Russia is looking to students to win future wars under the ocean.
In September, Russia held a national competition called Aquarobotics 2018. Universities from across Russia sent a total of 13 student teams with designs for autonomous and tethered underwater robots to compete for the prize of forming scientific units at a new military industry center, the ERA Technopolis in Anapa.
Aquarobotics is another entry in Russia’s recent series of student-oriented defense talent cultivation, based on building a pipeline of researchers to design military robots. We’ve already seen this with a robot biathlon, special military robotics degree programs, and student entries in high-profile military exhibitions. Having a dedicated technology center to channel those students will only further institutionalize this pipeline.
“There is an understanding in the Russian military that as the technology it uses becomes more hi-tech and sophisticated, it needs to attract potential talent as the next generation to manage and operate such technology,” said Samuel Bendett, a research analyst at the Center for Naval Analyses.
With one of the longest coastlines in the world, and military missions that include operation in everything from arctic waters to mediterranean shores, Russia certainly has places where it could use more underwater robots. A successful robot body can become a platform for a host of sensors used to monitor sea bed, conduct observations at depth, or perform other tasks in its ISR profile.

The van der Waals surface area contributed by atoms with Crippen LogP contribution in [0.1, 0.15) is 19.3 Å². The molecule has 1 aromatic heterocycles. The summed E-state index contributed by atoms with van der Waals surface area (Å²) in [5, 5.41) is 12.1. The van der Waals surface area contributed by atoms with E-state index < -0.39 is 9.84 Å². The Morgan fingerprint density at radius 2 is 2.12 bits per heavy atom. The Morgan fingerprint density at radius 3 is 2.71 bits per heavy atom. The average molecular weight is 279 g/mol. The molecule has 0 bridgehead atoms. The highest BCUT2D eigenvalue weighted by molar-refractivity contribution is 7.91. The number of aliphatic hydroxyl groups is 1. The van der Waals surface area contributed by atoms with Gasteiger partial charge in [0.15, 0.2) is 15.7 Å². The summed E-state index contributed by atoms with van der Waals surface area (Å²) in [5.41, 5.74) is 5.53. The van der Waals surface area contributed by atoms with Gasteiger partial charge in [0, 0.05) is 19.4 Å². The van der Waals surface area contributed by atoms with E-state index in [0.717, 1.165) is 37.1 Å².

“The Russian government expressed hope that swarms of [Unmanned Underwater Vehicles] can monitor Russian maritime borders in the future,” said Bendett. To design those swarms, those individual mechanical bodies and the code that will power them, Russia is turning to its students, to its universities, and to its existing companies. Bendett points to companies such as the Rubin Design Bureau, which has added a range of UUV models to its existing portfolio of crewed submarines.
It will likely take some time for designs to move from student competition to military refinement to deployment in theater, but with the pipeline in place it’s reasonable to expect Russia to keep iterating on its robot submarines. And there’s a good chance existing designs are already seeing military use.
“Recently, Russian MOD announced that ‘Galtel’ UUV monitored waters and sea bed off the coast of Tartus, in Syria," he said.
Kelsey Atherton blogs about military technology for C4ISRNET, Fifth Domain, Defense News, and Military Times. He previously wrote for Popular Science, and also created, solicited, and edited content for a group blog on political science fiction and international security.